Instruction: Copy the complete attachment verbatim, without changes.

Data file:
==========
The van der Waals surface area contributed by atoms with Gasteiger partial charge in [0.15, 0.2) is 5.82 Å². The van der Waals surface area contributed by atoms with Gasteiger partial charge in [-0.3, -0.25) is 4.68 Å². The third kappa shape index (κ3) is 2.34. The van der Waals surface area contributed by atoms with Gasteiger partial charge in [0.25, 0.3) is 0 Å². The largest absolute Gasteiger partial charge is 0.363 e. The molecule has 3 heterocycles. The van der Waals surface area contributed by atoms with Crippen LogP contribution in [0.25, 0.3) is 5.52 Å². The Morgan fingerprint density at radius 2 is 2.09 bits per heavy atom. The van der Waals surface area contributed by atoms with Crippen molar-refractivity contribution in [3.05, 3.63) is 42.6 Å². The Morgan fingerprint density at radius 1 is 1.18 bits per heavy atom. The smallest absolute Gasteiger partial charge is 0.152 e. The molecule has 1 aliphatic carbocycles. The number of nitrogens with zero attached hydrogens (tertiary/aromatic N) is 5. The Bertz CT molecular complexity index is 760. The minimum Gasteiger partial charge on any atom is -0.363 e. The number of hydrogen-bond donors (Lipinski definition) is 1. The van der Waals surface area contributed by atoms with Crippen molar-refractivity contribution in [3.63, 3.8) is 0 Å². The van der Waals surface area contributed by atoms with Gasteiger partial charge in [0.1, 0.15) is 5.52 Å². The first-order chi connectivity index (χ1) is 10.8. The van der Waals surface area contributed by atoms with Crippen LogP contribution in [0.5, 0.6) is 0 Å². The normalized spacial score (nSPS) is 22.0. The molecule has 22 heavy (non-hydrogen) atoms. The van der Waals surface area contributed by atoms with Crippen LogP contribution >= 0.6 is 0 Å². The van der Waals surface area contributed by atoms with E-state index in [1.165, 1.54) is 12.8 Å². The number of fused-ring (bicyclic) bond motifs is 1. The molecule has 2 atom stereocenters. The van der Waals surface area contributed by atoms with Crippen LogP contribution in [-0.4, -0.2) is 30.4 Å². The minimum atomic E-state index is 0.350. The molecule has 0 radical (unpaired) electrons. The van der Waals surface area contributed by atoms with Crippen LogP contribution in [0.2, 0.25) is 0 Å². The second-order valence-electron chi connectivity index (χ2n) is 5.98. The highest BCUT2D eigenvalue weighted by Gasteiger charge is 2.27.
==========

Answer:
The van der Waals surface area contributed by atoms with Gasteiger partial charge in [0.15, 0.2) is 5.82 Å². The van der Waals surface area contributed by atoms with Gasteiger partial charge in [-0.3, -0.25) is 4.68 Å². The third kappa shape index (κ3) is 2.34. The van der Waals surface area contributed by atoms with Gasteiger partial charge in [0.25, 0.3) is 0 Å². The largest absolute Gasteiger partial charge is 0.363 e. The molecule has 3 heterocycles. The van der Waals surface area contributed by atoms with Crippen LogP contribution in [0.25, 0.3) is 5.52 Å². The Morgan fingerprint density at radius 2 is 2.09 bits per heavy atom. The van der Waals surface area contributed by atoms with Crippen molar-refractivity contribution in [3.05, 3.63) is 42.6 Å². The Morgan fingerprint density at radius 1 is 1.18 bits per heavy atom. The smallest absolute Gasteiger partial charge is 0.152 e. The molecule has 1 aliphatic carbocycles. The number of nitrogens with zero attached hydrogens (tertiary/aromatic N) is 5. The Bertz CT molecular complexity index is 760. The minimum Gasteiger partial charge on any atom is -0.363 e. The number of hydrogen-bond donors (Lipinski definition) is 1. The van der Waals surface area contributed by atoms with Crippen molar-refractivity contribution in [3.63, 3.8) is 0 Å². The van der Waals surface area contributed by atoms with Gasteiger partial charge in [0.1, 0.15) is 5.52 Å². The first-order chi connectivity index (χ1) is 10.8. The van der Waals surface area contributed by atoms with Crippen LogP contribution in [0.5, 0.6) is 0 Å². The normalized spacial score (nSPS) is 22.0. The molecule has 22 heavy (non-hydrogen) atoms. The van der Waals surface area contributed by atoms with Crippen LogP contribution >= 0.6 is 0 Å². The van der Waals surface area contributed by atoms with E-state index in [1.165, 1.54) is 12.8 Å². The number of fused-ring (bicyclic) bond motifs is 1. The molecule has 2 atom stereocenters. The van der Waals surface area contributed by atoms with Crippen LogP contribution in [-0.4, -0.2) is 30.4 Å². The minimum atomic E-state index is 0.350. The molecule has 0 radical (unpaired) electrons. The van der Waals surface area contributed by atoms with Crippen LogP contribution in [0.2, 0.25) is 0 Å². The second-order valence-electron chi connectivity index (χ2n) is 5.98. The highest BCUT2D eigenvalue weighted by Gasteiger charge is 2.27.